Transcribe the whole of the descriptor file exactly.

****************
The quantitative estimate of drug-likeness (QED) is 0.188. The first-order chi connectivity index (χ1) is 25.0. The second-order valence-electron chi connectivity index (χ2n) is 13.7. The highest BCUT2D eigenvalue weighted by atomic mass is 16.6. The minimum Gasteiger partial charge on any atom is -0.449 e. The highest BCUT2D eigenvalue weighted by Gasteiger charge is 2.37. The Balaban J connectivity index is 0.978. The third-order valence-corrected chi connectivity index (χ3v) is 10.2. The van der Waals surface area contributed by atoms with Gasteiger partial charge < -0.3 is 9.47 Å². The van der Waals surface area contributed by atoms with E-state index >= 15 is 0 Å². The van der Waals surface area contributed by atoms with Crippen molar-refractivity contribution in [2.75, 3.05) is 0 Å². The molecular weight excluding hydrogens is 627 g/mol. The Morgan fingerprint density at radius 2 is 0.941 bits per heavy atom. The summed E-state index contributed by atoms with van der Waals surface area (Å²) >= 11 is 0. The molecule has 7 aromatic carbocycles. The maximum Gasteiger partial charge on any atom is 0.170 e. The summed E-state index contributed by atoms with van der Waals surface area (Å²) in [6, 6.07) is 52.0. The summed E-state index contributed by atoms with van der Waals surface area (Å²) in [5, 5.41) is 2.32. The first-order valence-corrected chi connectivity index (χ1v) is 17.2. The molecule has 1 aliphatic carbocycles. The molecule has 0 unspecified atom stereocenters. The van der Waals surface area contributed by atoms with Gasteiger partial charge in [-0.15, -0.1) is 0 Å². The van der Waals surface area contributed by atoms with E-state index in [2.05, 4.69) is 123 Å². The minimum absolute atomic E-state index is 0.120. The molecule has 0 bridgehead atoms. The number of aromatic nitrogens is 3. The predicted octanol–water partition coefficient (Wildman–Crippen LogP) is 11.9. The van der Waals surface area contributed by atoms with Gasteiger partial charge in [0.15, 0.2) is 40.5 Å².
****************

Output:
The quantitative estimate of drug-likeness (QED) is 0.188. The first-order chi connectivity index (χ1) is 25.0. The second-order valence-electron chi connectivity index (χ2n) is 13.7. The highest BCUT2D eigenvalue weighted by atomic mass is 16.6. The minimum Gasteiger partial charge on any atom is -0.449 e. The highest BCUT2D eigenvalue weighted by Gasteiger charge is 2.37. The Balaban J connectivity index is 0.978. The third-order valence-corrected chi connectivity index (χ3v) is 10.2. The van der Waals surface area contributed by atoms with Gasteiger partial charge < -0.3 is 9.47 Å². The van der Waals surface area contributed by atoms with E-state index >= 15 is 0 Å². The van der Waals surface area contributed by atoms with Crippen molar-refractivity contribution in [2.75, 3.05) is 0 Å². The molecular weight excluding hydrogens is 627 g/mol. The Morgan fingerprint density at radius 2 is 0.941 bits per heavy atom. The summed E-state index contributed by atoms with van der Waals surface area (Å²) >= 11 is 0. The molecule has 7 aromatic carbocycles. The maximum Gasteiger partial charge on any atom is 0.170 e. The summed E-state index contributed by atoms with van der Waals surface area (Å²) in [6, 6.07) is 52.0. The summed E-state index contributed by atoms with van der Waals surface area (Å²) in [5, 5.41) is 2.32. The first-order valence-corrected chi connectivity index (χ1v) is 17.2. The molecule has 1 aliphatic carbocycles. The molecule has 0 unspecified atom stereocenters. The van der Waals surface area contributed by atoms with Gasteiger partial charge in [-0.15, -0.1) is 0 Å². The van der Waals surface area contributed by atoms with E-state index in [2.05, 4.69) is 123 Å². The minimum absolute atomic E-state index is 0.120. The molecule has 0 bridgehead atoms. The number of aromatic nitrogens is 3. The predicted octanol–water partition coefficient (Wildman–Crippen LogP) is 11.9. The van der Waals surface area contributed by atoms with Gasteiger partial charge in [0.15, 0.2) is 40.5 Å².